Alison Wright has been attacked by a pack of wild monkeys, and run over by a horse in Mongolia. She has had a worm in her head, malaria, and dysentery—15 times. In 2000, the bus she was riding in Laos was sheared in half by a logging truck; her injuries were so severe that she was told she would never walk again. But she has also traveled with the Dalai Lama, climbed Mount Kilimanjaro, and been to base camp on Mount Everest. Twice. She has met men, women and children in 150 countries across the globe who have touched and inspired her, both personally and professionally. For Wright, it is all in a day's work—the good, the bad, and everything in between. Wright is a New York-based documentary photographer, who has built a career capturing the universal human spirit through her photographs and writing. For many of her editorial and commercial projects, including her work for National Geographic, she travels the world photographing indigenous cultures and people while studying the human condition. In March, Wright kicked-off Women's History Month at Taft with a compelling Morning Meeting talk.
"I've been slammed around quite a bit, but it doesn't deter me from this job," Wright told Tafties. "There's something really profound about dipping your toe into the other side and feeling your own mortality. What does one do with the light that's being given back?"
What Wright has done with that light is start a nonprofit—Faces of Hope— that supports women and children in crisis through education and healthcare. But she has also used that light to reflect on the importance of her work documenting the human condition across the globe, shining a light in dark corners, and bringing hope through connection, exposure, and community. That work, which has shaped her life and career, was inevitably impacted by the global pandemic. Her travel wings clipped, Wright turned her focus to what lay before her.
"For New York City, lockdown took on a very interesting look: complete isolation, no one in the streets. I knew it was truly a historical moment, so I was out every single day in the streets documenting what I was seeing for months because this is what I do. I cover the world doing this," Wright explained.
Her lockdown photos, many of which she shared during her Morning Meeting talk, were poignant, and, indeed, an historical record of a moment in time.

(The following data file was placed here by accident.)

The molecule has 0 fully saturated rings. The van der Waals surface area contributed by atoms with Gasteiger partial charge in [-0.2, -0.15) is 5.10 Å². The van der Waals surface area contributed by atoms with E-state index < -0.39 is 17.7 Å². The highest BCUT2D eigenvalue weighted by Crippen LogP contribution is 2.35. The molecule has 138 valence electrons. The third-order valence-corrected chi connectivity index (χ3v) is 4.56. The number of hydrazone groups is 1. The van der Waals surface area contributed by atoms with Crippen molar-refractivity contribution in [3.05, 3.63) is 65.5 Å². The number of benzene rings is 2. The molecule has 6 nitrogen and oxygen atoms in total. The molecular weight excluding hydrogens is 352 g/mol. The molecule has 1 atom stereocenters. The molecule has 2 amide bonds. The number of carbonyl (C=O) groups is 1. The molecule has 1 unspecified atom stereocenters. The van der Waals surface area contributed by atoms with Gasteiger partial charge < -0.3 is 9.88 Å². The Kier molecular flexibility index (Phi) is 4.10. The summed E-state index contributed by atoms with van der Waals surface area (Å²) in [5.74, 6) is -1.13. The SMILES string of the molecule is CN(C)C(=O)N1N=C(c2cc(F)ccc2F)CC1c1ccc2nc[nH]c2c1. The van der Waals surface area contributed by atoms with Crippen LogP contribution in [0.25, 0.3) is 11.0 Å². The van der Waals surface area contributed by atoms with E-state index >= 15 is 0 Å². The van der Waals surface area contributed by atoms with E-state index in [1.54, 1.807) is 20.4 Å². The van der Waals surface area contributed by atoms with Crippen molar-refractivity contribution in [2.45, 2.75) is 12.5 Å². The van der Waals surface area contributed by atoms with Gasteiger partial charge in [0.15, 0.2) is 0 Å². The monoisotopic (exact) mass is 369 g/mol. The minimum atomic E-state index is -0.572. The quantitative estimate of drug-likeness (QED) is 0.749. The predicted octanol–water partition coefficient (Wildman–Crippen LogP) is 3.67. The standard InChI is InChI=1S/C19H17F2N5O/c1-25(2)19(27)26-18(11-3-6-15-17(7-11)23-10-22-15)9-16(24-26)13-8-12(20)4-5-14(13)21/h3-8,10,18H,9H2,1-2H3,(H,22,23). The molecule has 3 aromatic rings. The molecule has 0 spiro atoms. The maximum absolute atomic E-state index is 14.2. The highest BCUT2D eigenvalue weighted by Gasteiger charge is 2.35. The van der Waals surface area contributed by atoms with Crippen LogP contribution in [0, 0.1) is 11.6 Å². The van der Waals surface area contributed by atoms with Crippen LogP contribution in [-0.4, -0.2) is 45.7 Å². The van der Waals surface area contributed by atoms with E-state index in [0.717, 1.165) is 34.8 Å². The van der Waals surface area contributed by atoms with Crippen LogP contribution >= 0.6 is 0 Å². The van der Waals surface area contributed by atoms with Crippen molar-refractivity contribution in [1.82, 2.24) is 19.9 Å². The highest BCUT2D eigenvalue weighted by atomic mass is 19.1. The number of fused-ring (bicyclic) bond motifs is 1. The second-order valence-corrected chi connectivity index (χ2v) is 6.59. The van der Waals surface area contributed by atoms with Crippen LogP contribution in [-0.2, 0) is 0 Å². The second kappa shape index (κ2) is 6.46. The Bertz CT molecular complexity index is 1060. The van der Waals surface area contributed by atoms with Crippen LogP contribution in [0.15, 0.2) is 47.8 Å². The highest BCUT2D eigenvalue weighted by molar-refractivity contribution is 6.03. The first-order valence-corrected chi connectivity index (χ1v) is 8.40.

Lockdown also gave Wright the opportunity to pore over her vast collection of images, and to consider the meaning and messages found in her work.
"I spent time thinking about women, thinking about, 'What's our universal human connection? I realized that we all had to work in some capacity. And that what that means for women is very different than what that means for men. Women labor to raise, if not themselves, then at least their daughters out of poverty. Across the globe, men do not always share that same commitment."
In fact, according to a United Nations report, men in developing countries return 30 to 40% of their income to the family. For women, that number is 90%.
Wright used her time in lockdown to curate a collection of photos of women at work across the globe. That collection will become her eleventh book, Grit and Grace. Wright shared images from the book with the Taft community—women using microloans to open small businesses in Liberia; women making bricks in Rwanda for a penny a piece; Rohingya refugees grateful to be safe and working in Bangladesh; a woman in the far desert of India who used the internet to grow a handmade purse business into an industry large enough that she was able to hire every woman in her community. She explored the work women do in various industries, and its impact on their lives and families. From the women behind the scenes creating the fast fashion popular in large chain stores worldwide, to craftswomen, budding restaurateurs, medical providers, and women in culturally specific and traditional roles, including Japanese Geisha and pearl divers. And, in so many countries worldwide, women working in agriculture.
"According to the UN, on average, women make up just over 40 percent of the global agricultural labor force, yet they own less than 20 percent of the land," Wright explained. "Increasing women's access to land and livestock would boost production, lifting 100-150 million people out of hunger. Across the globe, I see women who are learning the power of working together, working in co-ops, growing together, selling together."
Grit and Grace includes astounding images of women at work in countless countries across the globe— South Sudan, Uganda, Nicaragua, Tunisia, Sierra Leone, Liberia, Tanzania, Mexico, Ethiopia, Kenya, Guatemala, Afghanistan, Nepal, Botswana, Argentina, Tibet, Mongoliam Japan, Haiti.... It is a deep and profound acknowledgment, Wright said, "of the work women do across the globe."